“Not all wizards are good wizards, Harry. Some of them go bad and a few years ago one of them went as bad as you can go.” That paraphrased quote from Rubeus Hagrid, gamekeeper at Hogwart’s School of Witchcraft and Wizardry to a young Harry Potter, sets the stage for one of the most popular book and movie series ever produced. Many evangelical Christians have been extremely suspicious of Harry Potter and I used to agree with them. After reading all the books and seeing all the films, I have a much different point of view. In fact, you can find a lot of Christian values in the Harry Potter series.
The word “witch” as used in the Bible doesn’t exactly mean what many people think it does, and we should remember that the wise men who visited baby Jesus in the manger were called the “Magi.” Does that word remind you of anything?
In the Harry Potter series, there is a wizarding world that exists parallel to the regular world. It is regulated and controlled by a government called the Ministry of Magic, which is composed of various departments. There are wizard courts and even a wizard prison known as Azkaban.
Harry Potter is the only son of Lilly and James Potter, who were murdered by the evil Lord Voldemort when Harry was a baby. Voldemort sought to rule the wizard world by force and was successful until he tried to kill Harry as a baby. But the curse rebounded, sparing Harry and almost killing Voldemort, who was severely damaged. Wizards rescue Harry from the bombed house and deliver him to his non-magical aunt and uncle, who treat him badly until he is rescued once again and taken to Hogwarts School at age 11. He had never known he was a wizard until Rubeus Hagrid informed him of the fact.
For the next few years, Harry and his new best friends receive their magical education at Hogwarts while experiencing numerous adventures, but Voldemort, in his diminished state is plotting a return to once again seize control of the wizarding world. The only impediment to doing so is Harry Potter himself, who was saved by his mother’s sacrificial love as she tried to protect him from the original attack. It was that sacrificial love in giving her life for Harry that caused the original curse to rebound.
For several years, it is clear that Harry, the good wizard, and Voldemort, the dark lord, are headed for a final epic battle. We see substantial evidence of Christian values among the good wizards along the way:
• Lilly Potter gives her life for her son.
• The Weasleys, a wizard family, effectively adopt Harry as one of their own.
• Acting as a double agent, Professor Severus Snape risks and eventually gives his life to protect Harry and others.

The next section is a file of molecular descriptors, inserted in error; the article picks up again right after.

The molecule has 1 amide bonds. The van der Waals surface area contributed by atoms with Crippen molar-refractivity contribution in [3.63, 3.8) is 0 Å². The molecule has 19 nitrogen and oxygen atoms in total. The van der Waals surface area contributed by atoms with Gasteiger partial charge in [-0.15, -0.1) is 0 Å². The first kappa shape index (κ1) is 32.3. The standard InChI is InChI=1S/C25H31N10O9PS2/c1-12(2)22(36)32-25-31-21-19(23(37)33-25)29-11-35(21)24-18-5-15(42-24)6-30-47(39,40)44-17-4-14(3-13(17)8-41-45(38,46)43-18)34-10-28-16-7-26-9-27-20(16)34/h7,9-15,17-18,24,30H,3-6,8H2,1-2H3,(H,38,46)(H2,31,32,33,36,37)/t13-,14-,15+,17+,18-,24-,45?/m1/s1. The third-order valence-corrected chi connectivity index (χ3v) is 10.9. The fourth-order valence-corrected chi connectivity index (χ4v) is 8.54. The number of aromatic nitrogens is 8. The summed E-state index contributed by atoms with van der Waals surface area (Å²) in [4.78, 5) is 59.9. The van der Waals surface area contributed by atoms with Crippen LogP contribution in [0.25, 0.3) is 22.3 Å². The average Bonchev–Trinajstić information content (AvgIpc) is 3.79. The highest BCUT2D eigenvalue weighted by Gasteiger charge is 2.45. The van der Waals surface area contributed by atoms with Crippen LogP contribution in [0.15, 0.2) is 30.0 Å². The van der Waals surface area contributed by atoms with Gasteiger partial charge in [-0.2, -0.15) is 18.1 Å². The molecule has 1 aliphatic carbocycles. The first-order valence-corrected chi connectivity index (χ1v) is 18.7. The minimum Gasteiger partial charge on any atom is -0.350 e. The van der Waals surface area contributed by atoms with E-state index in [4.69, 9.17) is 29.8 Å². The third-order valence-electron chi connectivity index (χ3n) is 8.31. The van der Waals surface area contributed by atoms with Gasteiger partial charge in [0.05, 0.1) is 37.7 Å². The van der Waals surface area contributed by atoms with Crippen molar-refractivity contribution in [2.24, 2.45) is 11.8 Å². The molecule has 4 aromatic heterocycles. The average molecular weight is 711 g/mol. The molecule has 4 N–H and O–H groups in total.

• Harry’s godfather Sirius Black gives his life to protect Harry and his friends.
• Harry spares the lives of his enemies Peter Pettigrew and Draco Malfoy.
• Professor Dumbledore gives his life to protect Harry and the rest of the wizarding world.
• Professor Minerva McGonagall faces off against Snape to protect Harry, not realizing Snape is actually a double agent.
• Harry and his friends protect each other at great personal risk.
• Multiple witches and wizards give their lives for the greater good in the final battle against the evil Lord Voldemort.
• As the final battle approaches, Harry decides he will sacrifice his own life for the sake of his friends and the wizarding world. Happily, he doesn’t have to do so in the end.
What we actually see in the story of Harry Potter is the very stark contrast between good and evil, which are constantly in conflict. In fact, the Ministry of Magic has a department known as the Auror Office, which is sort of a magical police force. An auror is a dark wizard catcher.
They have some great Christmas celebrations at Hogwarts, in fact, reference is made to singing “O, Come All Ye Faithful” in one passage.” In the last of the original books, mention is made of a Biblical passage stating, “And the last enemy that shall be destroyed is death.”
The story of Harry Potter is ultimately a story of the triumph of good over evil and in the end, sacrificial love conquers all. So if you’ve ever wondered what all the fuss was about, I encourage you to check it out for yourself. Don’t let excessive Biblical literalism keep you from enjoying this great series of books and the outstanding film versions. This only scratches the surface of some great life lessons that are clearly evident in J.K. Rowling’s magnificent work.
Longtime Ashville-area resident P.W. McWhorter is an aspiring novelist. The opinions reflected are his own. Email: firstname.lastname@example.org.